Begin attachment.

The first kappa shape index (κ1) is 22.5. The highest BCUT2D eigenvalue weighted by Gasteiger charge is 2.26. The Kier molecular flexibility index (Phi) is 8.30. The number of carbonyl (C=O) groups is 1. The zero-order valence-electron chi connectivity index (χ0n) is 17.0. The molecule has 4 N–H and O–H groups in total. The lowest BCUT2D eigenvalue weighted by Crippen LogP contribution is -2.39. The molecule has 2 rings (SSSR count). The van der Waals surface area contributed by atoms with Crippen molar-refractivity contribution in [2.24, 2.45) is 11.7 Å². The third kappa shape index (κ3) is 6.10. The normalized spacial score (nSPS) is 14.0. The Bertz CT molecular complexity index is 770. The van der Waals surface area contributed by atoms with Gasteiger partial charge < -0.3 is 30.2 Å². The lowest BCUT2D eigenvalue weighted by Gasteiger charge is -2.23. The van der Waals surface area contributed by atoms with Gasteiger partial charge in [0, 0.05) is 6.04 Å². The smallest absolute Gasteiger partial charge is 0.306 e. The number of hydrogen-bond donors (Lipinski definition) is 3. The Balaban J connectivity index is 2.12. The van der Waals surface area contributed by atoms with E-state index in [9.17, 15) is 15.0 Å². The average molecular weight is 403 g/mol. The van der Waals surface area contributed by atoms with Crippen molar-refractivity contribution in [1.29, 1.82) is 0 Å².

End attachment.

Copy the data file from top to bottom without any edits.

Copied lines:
The first kappa shape index (κ1) is 22.5. The highest BCUT2D eigenvalue weighted by Gasteiger charge is 2.26. The Kier molecular flexibility index (Phi) is 8.30. The number of carbonyl (C=O) groups is 1. The zero-order valence-electron chi connectivity index (χ0n) is 17.0. The molecule has 4 N–H and O–H groups in total. The lowest BCUT2D eigenvalue weighted by Crippen LogP contribution is -2.39. The molecule has 2 rings (SSSR count). The van der Waals surface area contributed by atoms with Crippen molar-refractivity contribution in [2.24, 2.45) is 11.7 Å². The third kappa shape index (κ3) is 6.10. The normalized spacial score (nSPS) is 14.0. The Bertz CT molecular complexity index is 770. The van der Waals surface area contributed by atoms with Gasteiger partial charge < -0.3 is 30.2 Å². The lowest BCUT2D eigenvalue weighted by Gasteiger charge is -2.23. The van der Waals surface area contributed by atoms with Gasteiger partial charge in [0, 0.05) is 6.04 Å². The smallest absolute Gasteiger partial charge is 0.306 e. The number of hydrogen-bond donors (Lipinski definition) is 3. The Balaban J connectivity index is 2.12. The van der Waals surface area contributed by atoms with E-state index in [9.17, 15) is 15.0 Å². The average molecular weight is 403 g/mol. The van der Waals surface area contributed by atoms with Crippen molar-refractivity contribution in [1.29, 1.82) is 0 Å².